• Kota Kinabalu is a vibrant and bustling city with plenty of options for dining and nightlife. Plan to stay on the mainland and visit the national park as part of a day trip if you're looking to dine, drink, and dance the night away.
  • Many of the dive centres here have other dive centres around Sabah. If you have the time and budget for it, consider booking a multi-day diving package and see more of the region!
  • Be sure to bring plenty of cash with you while visiting the marine park. There are no banks or ATMs on the islands, and credit cards are not widely accepted.

About Tunku Abdul Rahman National Park

The Tunku Abdul Rahman National Park covers five islands - Gaya, Manukan, Mamutik, Sapi and Sulug - spread over nearly 50 square kilometres of the South China Sea. The islands' interiors are clad in dense tropical rainforest, and crisscrossed by hiking trails where adventurous guests can encounter hornbills, macaque monkeys, monitor lizards, and beautiful insects and snakes. Eventually, jungle gives way to a white-sand coastline, dotted by resorts and dive centres.

Each of the islands has something different to offer. Gaya is a popular choice for laid back adventurers and nature enthusiasts, Sulug is perfect for peace and quiet, and Sapi, Mamutik and Manukan feature lively public beaches and energetic resorts. But, Tunku Abdul Rahman Park diving doesn't require an overnight stay on the islands. The sites here are easy to reach by boat, and all of Kota Kinabalu's dive centres offer day trips.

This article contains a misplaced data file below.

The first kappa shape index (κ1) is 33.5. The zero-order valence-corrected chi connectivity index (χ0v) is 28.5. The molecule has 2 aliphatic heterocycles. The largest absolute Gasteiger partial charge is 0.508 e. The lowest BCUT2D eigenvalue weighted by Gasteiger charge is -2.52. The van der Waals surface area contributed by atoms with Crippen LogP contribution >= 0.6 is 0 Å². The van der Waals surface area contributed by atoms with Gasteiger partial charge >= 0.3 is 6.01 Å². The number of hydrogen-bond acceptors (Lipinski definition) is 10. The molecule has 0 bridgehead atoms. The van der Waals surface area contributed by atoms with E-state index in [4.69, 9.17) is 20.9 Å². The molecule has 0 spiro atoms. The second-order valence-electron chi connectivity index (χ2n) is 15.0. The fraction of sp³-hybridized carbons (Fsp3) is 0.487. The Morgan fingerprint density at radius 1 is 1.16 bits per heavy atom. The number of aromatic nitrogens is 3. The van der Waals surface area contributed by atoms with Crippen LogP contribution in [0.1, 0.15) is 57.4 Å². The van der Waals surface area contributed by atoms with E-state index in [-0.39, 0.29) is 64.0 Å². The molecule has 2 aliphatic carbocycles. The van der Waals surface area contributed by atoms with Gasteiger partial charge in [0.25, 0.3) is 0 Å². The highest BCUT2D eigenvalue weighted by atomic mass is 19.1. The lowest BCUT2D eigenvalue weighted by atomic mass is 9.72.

Getting there

Located just fifteen minutes from the mainland by boat, the marine park offers some of Sabah's most accessible scuba diving. Small speedboats stop at all five islands, so it's easy to just jump off where you want to visit. These same boats can be used for island hopping, giving you the freedom to spend as much or as little time as you like on each. And, while many guests prefer to spend the night in one of the park's resorts, it is also possible to go to and from Kota Kinabalu each day.

Kota Kinabalu is Sabah's capital and home to the region's international airport, so you'll find plenty of connections with Kuala Lumpur and Singapore. In fact, no matter where you end up diving in Sabah, you'll likely make a trip through KK via bus, plane, or both. Once you're on the islands, your best option for getting around will be walking. Visitors can explore a variety of footpaths, cutting through dense jungles, and passing by sparkling white sand beaches and scenic lookouts.

Kota Kinabalu diving season diving season and weather

The best time to dive in Kota Kinabalu depends on what wildlife you're hoping to encounter. Visibility around the national park isn't as good as sites further from the mainland, averaging from just five to fifteen metres. During March and April, large plankton blooms can reduce visibility even further, but they also draw some of the region's most famous underwater wildlife - whale sharks.

The weather on Sabah’s west coast is slightly different to that of the east coast and Kota Kinabalu typically starts the rainy season a bit earlier than the rest of Sabah. And, while the official dry season runs from March through November, don't be surprised if you experience a tropical downpour or two no matter what time of year you visit.

Thanks to its shallow and protected coves, the Tunku Abdul Rahman National Park offers excellent conditions for beginners. Water temperatures range from 25 - 31°C but divers rarely encounter anything below 28°C. And, so long as you dive here during the dry months, you can also expect calm surface conditions and gentle currents.

Kota Kinabalu dive resorts